Bruce Springsteen's new Netflix special strips away his rock star mythology
'The magic trick was the beauty of him taking us on this journey,' says director Thom Zimny
Bruce Springsteen might conjure memories of rock concerts in packed arenas, but as The Boss nears 70, he's changing his tune.
Last week, the 69-year-old rocker wrapped a nearly 300-show run of his Broadway show. The next day, a three-hour long film version was available to binge on Netflix, simply titled Springsteen on Broadway.
Since its release, it's been getting rave reviews.
It's Springsteen like never before — stripped-down and vulnerable — doing what he does best: jamming on the six string and telling stories.
"I saw the magic trick was the beauty of him taking us on this journey where he tells a part of his story," Thom Zimny, the film's director, told Day 6 host Brent Bambury.
"The music and his life unfolds on that Broadway stage."
The set is nothing fancy: a wooden stage, a microphone stand and Springsteen all on his own. For three hours, he performs acoustic versions of his greatest hits and shares stories from his life.
"Before I filmed it for the Netflix special, I spent a lot of time just taking in those details," Zimny said.
'Ready for the surprise'
Zimny, who is known for his work on music documentaries, has worked with Springsteen for nearly two decades. When it came to this special, he wanted to get it just right.
Each shot is intentional, from a wide-shot with Springsteen and the audience, to a close-up on his guitar.
In one moment, during a performance of My Father's House from the 1982 album Nebraska, Springsteen reaches his hand out, as if he's caressing an invisible figure.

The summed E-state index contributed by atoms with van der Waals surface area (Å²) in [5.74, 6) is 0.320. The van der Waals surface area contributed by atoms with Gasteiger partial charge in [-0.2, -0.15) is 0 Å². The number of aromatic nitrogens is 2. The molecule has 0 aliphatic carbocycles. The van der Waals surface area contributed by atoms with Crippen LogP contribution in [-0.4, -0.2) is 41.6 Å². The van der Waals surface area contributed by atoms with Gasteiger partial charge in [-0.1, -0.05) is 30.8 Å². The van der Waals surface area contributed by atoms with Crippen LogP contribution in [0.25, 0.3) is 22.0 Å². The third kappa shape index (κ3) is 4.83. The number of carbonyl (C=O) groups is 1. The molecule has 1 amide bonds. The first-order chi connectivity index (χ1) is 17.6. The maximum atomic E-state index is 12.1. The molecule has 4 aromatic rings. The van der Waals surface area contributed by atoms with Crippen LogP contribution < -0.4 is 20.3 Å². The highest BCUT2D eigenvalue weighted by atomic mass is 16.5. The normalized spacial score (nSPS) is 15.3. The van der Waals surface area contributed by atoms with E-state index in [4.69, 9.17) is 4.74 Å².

"I remember seeing it happen in that performance that we were filming ... and slowly talking the cinematographer into slowly zooming in," Zimny recalled.
"That's how I approach the show, which is to be ready for the things that I recognized that he would be doing but also ready for the surprise."
Later, viewers are given an extreme close-up of Springsteen as he sings The Ghost of Tom Joad.
"I knew that had to be a moment that camera would slowly creep in, because in that, I could see Bruce's eyes and the drama of the writing," the director said.
Zimny was so attentive to the cinematography because he wanted to provide an experience that an audience member at the Broadway performance wouldn't have, he said.
"Taking in the show, there's certain songs that I knew I could give you a better view with the camera than you could ever have," he said.
Indeed, the show is a unique experience and one that Springsteen fans might not expect.
Having worked with Springsteen for the past 18 years, those quieter moments are something Zimny has become used to.
"A part of the Broadway show is an extension of a lot of the albums where he's looking at the details of his life, writing about them, and sharing the intimacy of that," he said.
In creating Springsteen on Broadway for Netflix, Zimny emphasizes that and strips away the rock star veneer from the veteran musician.
"The sense of who he is comes across in the narrative and the beauty of him walking across a wood stage and listening to those steps of the boots go across the stage," he said.
"The level of tearing down the 'rock star at a stadium' that I wanted to make sure ... the film got."
To hear our full interview with Thom Zimny, click listen above or download our podcast.